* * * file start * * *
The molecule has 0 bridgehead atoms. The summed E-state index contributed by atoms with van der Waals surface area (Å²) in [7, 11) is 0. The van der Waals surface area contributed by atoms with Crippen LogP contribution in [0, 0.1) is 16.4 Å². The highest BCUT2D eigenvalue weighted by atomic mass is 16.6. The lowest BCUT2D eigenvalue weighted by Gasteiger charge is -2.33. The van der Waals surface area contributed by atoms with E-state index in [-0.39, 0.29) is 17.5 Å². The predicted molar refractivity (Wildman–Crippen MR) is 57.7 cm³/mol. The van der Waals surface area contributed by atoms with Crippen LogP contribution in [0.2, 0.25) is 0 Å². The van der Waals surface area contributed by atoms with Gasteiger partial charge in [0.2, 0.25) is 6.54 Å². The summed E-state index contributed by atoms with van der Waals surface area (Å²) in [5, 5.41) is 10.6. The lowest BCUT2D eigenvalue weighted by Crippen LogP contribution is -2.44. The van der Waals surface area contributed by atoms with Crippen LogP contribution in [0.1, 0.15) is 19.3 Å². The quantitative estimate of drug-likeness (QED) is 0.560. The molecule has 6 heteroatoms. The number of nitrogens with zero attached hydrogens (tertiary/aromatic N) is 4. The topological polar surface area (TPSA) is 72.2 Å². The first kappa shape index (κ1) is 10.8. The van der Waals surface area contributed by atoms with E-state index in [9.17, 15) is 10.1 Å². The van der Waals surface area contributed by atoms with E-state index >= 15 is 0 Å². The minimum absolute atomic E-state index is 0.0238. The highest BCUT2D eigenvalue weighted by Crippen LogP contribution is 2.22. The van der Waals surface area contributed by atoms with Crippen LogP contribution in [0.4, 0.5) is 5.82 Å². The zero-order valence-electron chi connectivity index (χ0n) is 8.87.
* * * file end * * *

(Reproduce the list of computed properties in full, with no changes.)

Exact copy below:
The molecule has 0 bridgehead atoms. The summed E-state index contributed by atoms with van der Waals surface area (Å²) in [7, 11) is 0. The van der Waals surface area contributed by atoms with Crippen LogP contribution in [0, 0.1) is 16.4 Å². The highest BCUT2D eigenvalue weighted by atomic mass is 16.6. The lowest BCUT2D eigenvalue weighted by Gasteiger charge is -2.33. The van der Waals surface area contributed by atoms with E-state index in [-0.39, 0.29) is 17.5 Å². The predicted molar refractivity (Wildman–Crippen MR) is 57.7 cm³/mol. The van der Waals surface area contributed by atoms with Crippen LogP contribution in [0.2, 0.25) is 0 Å². The van der Waals surface area contributed by atoms with Gasteiger partial charge in [0.2, 0.25) is 6.54 Å². The summed E-state index contributed by atoms with van der Waals surface area (Å²) in [5, 5.41) is 10.6. The lowest BCUT2D eigenvalue weighted by Crippen LogP contribution is -2.44. The van der Waals surface area contributed by atoms with Crippen LogP contribution in [0.1, 0.15) is 19.3 Å². The quantitative estimate of drug-likeness (QED) is 0.560. The molecule has 6 heteroatoms. The number of nitrogens with zero attached hydrogens (tertiary/aromatic N) is 4. The topological polar surface area (TPSA) is 72.2 Å². The first kappa shape index (κ1) is 10.8. The van der Waals surface area contributed by atoms with E-state index in [9.17, 15) is 10.1 Å². The van der Waals surface area contributed by atoms with E-state index >= 15 is 0 Å². The minimum absolute atomic E-state index is 0.0238. The highest BCUT2D eigenvalue weighted by Crippen LogP contribution is 2.22. The van der Waals surface area contributed by atoms with Crippen LogP contribution in [0.4, 0.5) is 5.82 Å². The zero-order valence-electron chi connectivity index (χ0n) is 8.87.